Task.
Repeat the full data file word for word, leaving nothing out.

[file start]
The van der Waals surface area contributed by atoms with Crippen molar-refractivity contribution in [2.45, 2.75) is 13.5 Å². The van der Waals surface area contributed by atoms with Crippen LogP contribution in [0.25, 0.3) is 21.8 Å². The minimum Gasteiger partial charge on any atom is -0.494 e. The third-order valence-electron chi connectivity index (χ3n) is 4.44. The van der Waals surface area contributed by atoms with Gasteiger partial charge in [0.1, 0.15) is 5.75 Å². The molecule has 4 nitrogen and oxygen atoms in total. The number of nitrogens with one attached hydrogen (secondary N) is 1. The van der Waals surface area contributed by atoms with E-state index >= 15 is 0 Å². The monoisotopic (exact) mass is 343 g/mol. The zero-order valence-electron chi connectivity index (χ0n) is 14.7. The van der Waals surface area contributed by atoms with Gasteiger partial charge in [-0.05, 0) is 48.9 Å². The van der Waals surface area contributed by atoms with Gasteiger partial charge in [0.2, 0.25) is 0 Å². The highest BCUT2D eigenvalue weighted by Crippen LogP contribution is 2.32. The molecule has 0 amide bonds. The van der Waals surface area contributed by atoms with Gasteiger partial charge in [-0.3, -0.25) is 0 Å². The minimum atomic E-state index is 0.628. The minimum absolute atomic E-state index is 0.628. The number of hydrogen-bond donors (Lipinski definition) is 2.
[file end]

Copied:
The van der Waals surface area contributed by atoms with Crippen molar-refractivity contribution in [2.45, 2.75) is 13.5 Å². The van der Waals surface area contributed by atoms with Crippen LogP contribution in [0.25, 0.3) is 21.8 Å². The minimum Gasteiger partial charge on any atom is -0.494 e. The third-order valence-electron chi connectivity index (χ3n) is 4.44. The van der Waals surface area contributed by atoms with Gasteiger partial charge in [0.1, 0.15) is 5.75 Å². The molecule has 4 nitrogen and oxygen atoms in total. The number of nitrogens with one attached hydrogen (secondary N) is 1. The van der Waals surface area contributed by atoms with E-state index >= 15 is 0 Å². The monoisotopic (exact) mass is 343 g/mol. The zero-order valence-electron chi connectivity index (χ0n) is 14.7. The van der Waals surface area contributed by atoms with Gasteiger partial charge in [-0.05, 0) is 48.9 Å². The van der Waals surface area contributed by atoms with Gasteiger partial charge in [0.2, 0.25) is 0 Å². The highest BCUT2D eigenvalue weighted by Crippen LogP contribution is 2.32. The molecule has 0 amide bonds. The van der Waals surface area contributed by atoms with Gasteiger partial charge in [-0.3, -0.25) is 0 Å². The minimum atomic E-state index is 0.628. The minimum absolute atomic E-state index is 0.628. The number of hydrogen-bond donors (Lipinski definition) is 2.